According to an FBI search warrant application recently obtained by Forbes, an ISIS operative hiding in the United States had intricate assassination plans for former President Bush in Dallas, Texas, but they were thwarted by two confidential sources.
According to the statement, the ISIS detainee — who had been living in Columbus, Ohio since 2020 while awaiting approval for asylum — went so far as to go to Bush’s previous home in Dallas in Nov. 2021 to do surveillance and record video.
He planned to recruit up to seven other ISIS members to assist with the attack and planned to smuggle them into the United States via Mexico’s southern border using tourist visas.
According to Forbes, the relevant papers were filed by the FBI in March and released in the Southern District of Ohio on Monday.
As of Tuesday, the suspect had not been indicted and so his identity is being hidden. The investigation has yet to be announced by the Department of Justice.
The alleged scheme was discovered by the FBI as a result of intelligence received from two confidential sources with direct knowledge of the plan. One source pretended to be a human smuggler, while the other acted as a customer of the smuggler.
After the suspect began communicating on WhatsApp with one of the sources using a phone given to him by one informant, agents listened in on his conversations.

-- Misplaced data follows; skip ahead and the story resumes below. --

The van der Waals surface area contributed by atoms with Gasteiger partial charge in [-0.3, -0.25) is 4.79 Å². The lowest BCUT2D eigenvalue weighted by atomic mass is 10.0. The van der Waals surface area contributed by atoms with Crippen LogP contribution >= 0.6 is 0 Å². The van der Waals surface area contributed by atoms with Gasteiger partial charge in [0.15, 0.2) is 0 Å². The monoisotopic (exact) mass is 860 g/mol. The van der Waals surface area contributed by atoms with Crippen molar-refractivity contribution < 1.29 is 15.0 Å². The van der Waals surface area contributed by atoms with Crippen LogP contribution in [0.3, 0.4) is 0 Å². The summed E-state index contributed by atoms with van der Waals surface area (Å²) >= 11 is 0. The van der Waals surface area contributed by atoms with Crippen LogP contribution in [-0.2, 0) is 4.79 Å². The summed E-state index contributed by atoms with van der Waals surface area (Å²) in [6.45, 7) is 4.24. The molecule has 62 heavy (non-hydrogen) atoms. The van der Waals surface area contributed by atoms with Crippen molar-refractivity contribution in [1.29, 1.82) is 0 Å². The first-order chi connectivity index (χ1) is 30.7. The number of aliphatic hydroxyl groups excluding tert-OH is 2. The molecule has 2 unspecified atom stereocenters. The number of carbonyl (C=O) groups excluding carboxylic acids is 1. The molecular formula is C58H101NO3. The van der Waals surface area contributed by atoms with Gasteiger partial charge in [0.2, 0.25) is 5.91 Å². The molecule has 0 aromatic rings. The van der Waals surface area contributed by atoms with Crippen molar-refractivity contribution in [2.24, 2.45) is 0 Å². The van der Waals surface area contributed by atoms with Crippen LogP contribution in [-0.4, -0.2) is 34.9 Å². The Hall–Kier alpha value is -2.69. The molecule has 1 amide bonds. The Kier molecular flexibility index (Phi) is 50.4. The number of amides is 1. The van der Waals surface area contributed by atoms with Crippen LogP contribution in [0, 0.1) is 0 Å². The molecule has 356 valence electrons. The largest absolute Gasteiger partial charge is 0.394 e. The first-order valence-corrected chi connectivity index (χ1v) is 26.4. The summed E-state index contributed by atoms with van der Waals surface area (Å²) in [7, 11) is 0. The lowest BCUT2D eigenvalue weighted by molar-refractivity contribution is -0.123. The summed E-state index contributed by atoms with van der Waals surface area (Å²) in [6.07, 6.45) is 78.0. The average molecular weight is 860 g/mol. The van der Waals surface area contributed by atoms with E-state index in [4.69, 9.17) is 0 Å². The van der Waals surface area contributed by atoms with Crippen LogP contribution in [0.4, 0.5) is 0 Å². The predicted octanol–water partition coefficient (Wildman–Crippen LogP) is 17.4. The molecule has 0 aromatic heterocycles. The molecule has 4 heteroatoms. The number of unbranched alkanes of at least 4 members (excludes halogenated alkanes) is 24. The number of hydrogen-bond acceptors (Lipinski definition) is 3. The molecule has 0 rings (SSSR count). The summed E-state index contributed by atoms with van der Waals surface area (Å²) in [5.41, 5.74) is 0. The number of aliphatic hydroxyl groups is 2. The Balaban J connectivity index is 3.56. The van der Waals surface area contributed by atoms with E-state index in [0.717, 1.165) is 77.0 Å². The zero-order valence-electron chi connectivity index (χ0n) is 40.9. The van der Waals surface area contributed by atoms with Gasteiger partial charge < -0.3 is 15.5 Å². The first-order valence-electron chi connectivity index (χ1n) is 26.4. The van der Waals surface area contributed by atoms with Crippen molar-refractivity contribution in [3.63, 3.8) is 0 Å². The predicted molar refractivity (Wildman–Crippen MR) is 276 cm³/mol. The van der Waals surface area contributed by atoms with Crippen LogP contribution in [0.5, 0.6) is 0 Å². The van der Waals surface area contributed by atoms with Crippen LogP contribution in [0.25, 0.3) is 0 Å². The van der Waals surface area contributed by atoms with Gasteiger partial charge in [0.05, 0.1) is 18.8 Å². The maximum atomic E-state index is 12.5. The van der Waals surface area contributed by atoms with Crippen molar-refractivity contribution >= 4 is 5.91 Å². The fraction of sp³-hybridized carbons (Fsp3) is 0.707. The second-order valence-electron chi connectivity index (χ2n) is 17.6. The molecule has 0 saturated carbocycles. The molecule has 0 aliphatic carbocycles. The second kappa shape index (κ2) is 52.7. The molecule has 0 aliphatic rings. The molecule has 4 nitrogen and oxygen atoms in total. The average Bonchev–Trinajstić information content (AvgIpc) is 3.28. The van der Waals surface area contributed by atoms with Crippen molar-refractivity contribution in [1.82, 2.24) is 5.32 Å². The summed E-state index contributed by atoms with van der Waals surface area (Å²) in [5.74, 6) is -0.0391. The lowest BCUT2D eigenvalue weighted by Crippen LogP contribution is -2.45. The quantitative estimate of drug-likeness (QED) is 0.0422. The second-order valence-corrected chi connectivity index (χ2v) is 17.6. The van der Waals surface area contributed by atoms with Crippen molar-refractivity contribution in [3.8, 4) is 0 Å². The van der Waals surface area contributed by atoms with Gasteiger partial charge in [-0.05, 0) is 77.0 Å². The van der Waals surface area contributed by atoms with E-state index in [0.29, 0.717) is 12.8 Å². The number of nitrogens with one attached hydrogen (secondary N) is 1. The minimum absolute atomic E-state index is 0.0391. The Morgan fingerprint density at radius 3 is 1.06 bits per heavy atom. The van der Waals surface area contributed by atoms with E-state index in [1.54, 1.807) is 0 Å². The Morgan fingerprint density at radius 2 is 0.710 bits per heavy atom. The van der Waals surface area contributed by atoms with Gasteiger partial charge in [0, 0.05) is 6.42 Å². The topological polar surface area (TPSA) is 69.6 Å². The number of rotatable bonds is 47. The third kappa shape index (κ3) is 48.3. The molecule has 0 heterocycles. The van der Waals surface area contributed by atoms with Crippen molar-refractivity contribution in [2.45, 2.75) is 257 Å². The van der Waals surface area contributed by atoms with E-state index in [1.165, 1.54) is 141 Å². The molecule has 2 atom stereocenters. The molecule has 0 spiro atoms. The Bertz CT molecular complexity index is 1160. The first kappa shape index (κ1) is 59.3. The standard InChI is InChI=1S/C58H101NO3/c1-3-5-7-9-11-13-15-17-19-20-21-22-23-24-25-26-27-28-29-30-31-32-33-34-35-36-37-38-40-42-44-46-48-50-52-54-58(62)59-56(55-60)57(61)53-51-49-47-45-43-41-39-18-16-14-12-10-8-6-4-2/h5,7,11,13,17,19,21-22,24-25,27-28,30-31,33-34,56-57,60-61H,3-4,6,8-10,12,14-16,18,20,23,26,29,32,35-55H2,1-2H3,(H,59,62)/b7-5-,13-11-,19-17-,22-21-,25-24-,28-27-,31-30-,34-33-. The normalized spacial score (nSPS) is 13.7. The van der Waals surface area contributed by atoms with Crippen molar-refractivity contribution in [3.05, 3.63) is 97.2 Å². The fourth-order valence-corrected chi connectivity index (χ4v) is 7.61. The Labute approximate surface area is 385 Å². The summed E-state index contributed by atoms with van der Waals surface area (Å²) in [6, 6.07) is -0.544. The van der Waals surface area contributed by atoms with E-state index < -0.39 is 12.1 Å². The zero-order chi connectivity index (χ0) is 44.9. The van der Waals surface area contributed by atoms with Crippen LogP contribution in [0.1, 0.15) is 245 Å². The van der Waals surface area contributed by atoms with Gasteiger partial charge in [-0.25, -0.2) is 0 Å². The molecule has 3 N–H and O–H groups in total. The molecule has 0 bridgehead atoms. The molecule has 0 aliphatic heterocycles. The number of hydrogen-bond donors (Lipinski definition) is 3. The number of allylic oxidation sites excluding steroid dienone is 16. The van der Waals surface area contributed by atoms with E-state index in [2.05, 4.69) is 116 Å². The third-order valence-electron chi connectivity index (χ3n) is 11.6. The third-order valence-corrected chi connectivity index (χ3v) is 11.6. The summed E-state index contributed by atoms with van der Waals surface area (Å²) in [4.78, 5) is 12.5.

According to the sources and on his WhatsApp account, the purported plotter identified himself as a member of an ISIS-connected unit called “Al-Raed,” also known as “Thunder,” led by a now-dead former Iraqi pilot for Saddam Hussein who is based in Qatar.
As part of the unit’s objective, as many as seven others would be dispatched to the United States to carry out Bush’s assassination. The warrant said that one of the plotter’s tasks was “to locate and record Bush’s residences and/or offices in preparation for the assassination.”
The plotter allegedly said he wanted to murder Bush as revenge for killing many Iraqis and ripping apart the country after the 2003 United States military invasion.
In response to the plot, Bush’s chief of staff, Freddy Ford, stated that “President Bush has complete faith in the Secret Service and our police and intelligence communities.”
The “sophisticated counterterrorism” moves, according to Seamus Hughes, deputy director of the Program on Extremism at George Washington University, indicate that the United States considered the assassination plot to be sophisticated and deadly.